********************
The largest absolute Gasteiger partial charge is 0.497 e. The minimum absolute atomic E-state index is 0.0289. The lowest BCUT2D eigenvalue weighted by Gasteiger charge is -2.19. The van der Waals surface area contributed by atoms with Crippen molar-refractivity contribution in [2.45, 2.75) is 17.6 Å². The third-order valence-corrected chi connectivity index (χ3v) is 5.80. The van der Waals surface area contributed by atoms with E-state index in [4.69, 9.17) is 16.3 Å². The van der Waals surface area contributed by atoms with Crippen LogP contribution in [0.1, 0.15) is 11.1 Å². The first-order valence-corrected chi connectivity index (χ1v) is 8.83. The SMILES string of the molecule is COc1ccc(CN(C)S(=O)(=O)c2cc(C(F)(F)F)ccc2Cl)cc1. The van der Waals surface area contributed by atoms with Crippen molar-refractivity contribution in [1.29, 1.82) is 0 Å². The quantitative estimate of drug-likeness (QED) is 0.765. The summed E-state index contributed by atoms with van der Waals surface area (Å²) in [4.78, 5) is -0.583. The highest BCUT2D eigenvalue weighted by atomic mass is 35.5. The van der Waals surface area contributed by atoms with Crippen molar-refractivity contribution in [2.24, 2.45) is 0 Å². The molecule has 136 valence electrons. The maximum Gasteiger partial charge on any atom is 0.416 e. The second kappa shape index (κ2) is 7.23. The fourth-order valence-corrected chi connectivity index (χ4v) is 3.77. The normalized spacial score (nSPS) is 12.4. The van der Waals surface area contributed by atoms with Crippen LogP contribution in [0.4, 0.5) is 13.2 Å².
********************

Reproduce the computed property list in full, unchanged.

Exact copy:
The largest absolute Gasteiger partial charge is 0.497 e. The minimum absolute atomic E-state index is 0.0289. The lowest BCUT2D eigenvalue weighted by Gasteiger charge is -2.19. The van der Waals surface area contributed by atoms with Crippen molar-refractivity contribution in [2.45, 2.75) is 17.6 Å². The third-order valence-corrected chi connectivity index (χ3v) is 5.80. The van der Waals surface area contributed by atoms with E-state index in [4.69, 9.17) is 16.3 Å². The van der Waals surface area contributed by atoms with Crippen LogP contribution in [0.1, 0.15) is 11.1 Å². The first-order valence-corrected chi connectivity index (χ1v) is 8.83. The SMILES string of the molecule is COc1ccc(CN(C)S(=O)(=O)c2cc(C(F)(F)F)ccc2Cl)cc1. The van der Waals surface area contributed by atoms with Crippen molar-refractivity contribution in [1.29, 1.82) is 0 Å². The quantitative estimate of drug-likeness (QED) is 0.765. The summed E-state index contributed by atoms with van der Waals surface area (Å²) in [4.78, 5) is -0.583. The highest BCUT2D eigenvalue weighted by atomic mass is 35.5. The van der Waals surface area contributed by atoms with Crippen molar-refractivity contribution in [2.24, 2.45) is 0 Å². The molecule has 136 valence electrons. The maximum Gasteiger partial charge on any atom is 0.416 e. The second kappa shape index (κ2) is 7.23. The fourth-order valence-corrected chi connectivity index (χ4v) is 3.77. The normalized spacial score (nSPS) is 12.4. The van der Waals surface area contributed by atoms with Crippen LogP contribution in [0.4, 0.5) is 13.2 Å².